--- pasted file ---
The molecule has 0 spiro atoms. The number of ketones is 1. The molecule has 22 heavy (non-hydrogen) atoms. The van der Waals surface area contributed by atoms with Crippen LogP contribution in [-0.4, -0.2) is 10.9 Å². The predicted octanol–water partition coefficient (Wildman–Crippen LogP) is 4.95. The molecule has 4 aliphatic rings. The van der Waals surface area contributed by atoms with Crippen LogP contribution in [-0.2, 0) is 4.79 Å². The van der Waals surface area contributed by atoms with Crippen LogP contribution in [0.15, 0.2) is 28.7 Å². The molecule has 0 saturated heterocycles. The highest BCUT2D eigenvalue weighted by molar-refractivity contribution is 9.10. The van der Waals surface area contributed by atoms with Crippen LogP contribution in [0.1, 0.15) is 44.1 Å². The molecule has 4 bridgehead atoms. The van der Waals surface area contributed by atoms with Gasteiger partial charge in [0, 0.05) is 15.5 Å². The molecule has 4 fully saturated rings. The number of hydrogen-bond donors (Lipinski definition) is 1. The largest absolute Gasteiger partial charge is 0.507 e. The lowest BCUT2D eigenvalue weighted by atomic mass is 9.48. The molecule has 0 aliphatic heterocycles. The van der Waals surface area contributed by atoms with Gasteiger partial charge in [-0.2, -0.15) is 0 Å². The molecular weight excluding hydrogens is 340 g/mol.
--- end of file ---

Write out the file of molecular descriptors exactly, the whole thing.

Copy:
The molecule has 0 spiro atoms. The number of ketones is 1. The molecule has 22 heavy (non-hydrogen) atoms. The van der Waals surface area contributed by atoms with Crippen LogP contribution in [-0.4, -0.2) is 10.9 Å². The predicted octanol–water partition coefficient (Wildman–Crippen LogP) is 4.95. The molecule has 4 aliphatic rings. The van der Waals surface area contributed by atoms with Crippen LogP contribution in [-0.2, 0) is 4.79 Å². The van der Waals surface area contributed by atoms with Crippen LogP contribution in [0.15, 0.2) is 28.7 Å². The molecule has 0 saturated heterocycles. The highest BCUT2D eigenvalue weighted by molar-refractivity contribution is 9.10. The van der Waals surface area contributed by atoms with Crippen LogP contribution in [0.1, 0.15) is 44.1 Å². The molecule has 4 bridgehead atoms. The van der Waals surface area contributed by atoms with Gasteiger partial charge in [0, 0.05) is 15.5 Å². The molecule has 4 fully saturated rings. The number of hydrogen-bond donors (Lipinski definition) is 1. The largest absolute Gasteiger partial charge is 0.507 e. The lowest BCUT2D eigenvalue weighted by atomic mass is 9.48. The molecule has 0 aliphatic heterocycles. The van der Waals surface area contributed by atoms with Gasteiger partial charge in [-0.2, -0.15) is 0 Å². The molecular weight excluding hydrogens is 340 g/mol.